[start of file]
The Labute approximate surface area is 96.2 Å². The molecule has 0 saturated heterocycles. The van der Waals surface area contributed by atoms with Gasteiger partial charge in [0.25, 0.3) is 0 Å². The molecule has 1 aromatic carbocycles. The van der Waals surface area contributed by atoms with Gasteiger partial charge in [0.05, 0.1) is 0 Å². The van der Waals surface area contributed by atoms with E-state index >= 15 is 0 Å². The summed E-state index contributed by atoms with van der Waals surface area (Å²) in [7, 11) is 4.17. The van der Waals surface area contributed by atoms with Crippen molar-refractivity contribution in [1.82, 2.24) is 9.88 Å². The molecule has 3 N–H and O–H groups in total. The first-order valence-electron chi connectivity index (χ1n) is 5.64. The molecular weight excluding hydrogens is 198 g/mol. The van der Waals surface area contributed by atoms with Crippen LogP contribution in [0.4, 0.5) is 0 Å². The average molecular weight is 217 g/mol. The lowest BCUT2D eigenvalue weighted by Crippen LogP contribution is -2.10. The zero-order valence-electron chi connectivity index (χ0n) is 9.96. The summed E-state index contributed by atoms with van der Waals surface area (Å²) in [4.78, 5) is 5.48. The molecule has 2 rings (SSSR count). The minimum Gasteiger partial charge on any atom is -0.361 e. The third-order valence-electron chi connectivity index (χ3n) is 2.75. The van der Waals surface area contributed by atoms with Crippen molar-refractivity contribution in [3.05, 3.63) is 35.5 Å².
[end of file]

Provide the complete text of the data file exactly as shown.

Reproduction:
The Labute approximate surface area is 96.2 Å². The molecule has 0 saturated heterocycles. The van der Waals surface area contributed by atoms with Gasteiger partial charge in [0.25, 0.3) is 0 Å². The molecule has 1 aromatic carbocycles. The van der Waals surface area contributed by atoms with Gasteiger partial charge in [0.05, 0.1) is 0 Å². The van der Waals surface area contributed by atoms with E-state index >= 15 is 0 Å². The summed E-state index contributed by atoms with van der Waals surface area (Å²) in [7, 11) is 4.17. The van der Waals surface area contributed by atoms with Crippen molar-refractivity contribution in [1.82, 2.24) is 9.88 Å². The molecule has 3 N–H and O–H groups in total. The first-order valence-electron chi connectivity index (χ1n) is 5.64. The molecular weight excluding hydrogens is 198 g/mol. The van der Waals surface area contributed by atoms with Crippen LogP contribution in [0.4, 0.5) is 0 Å². The average molecular weight is 217 g/mol. The lowest BCUT2D eigenvalue weighted by Crippen LogP contribution is -2.10. The zero-order valence-electron chi connectivity index (χ0n) is 9.96. The summed E-state index contributed by atoms with van der Waals surface area (Å²) in [4.78, 5) is 5.48. The molecule has 2 rings (SSSR count). The minimum Gasteiger partial charge on any atom is -0.361 e. The third-order valence-electron chi connectivity index (χ3n) is 2.75. The van der Waals surface area contributed by atoms with Crippen molar-refractivity contribution in [3.05, 3.63) is 35.5 Å².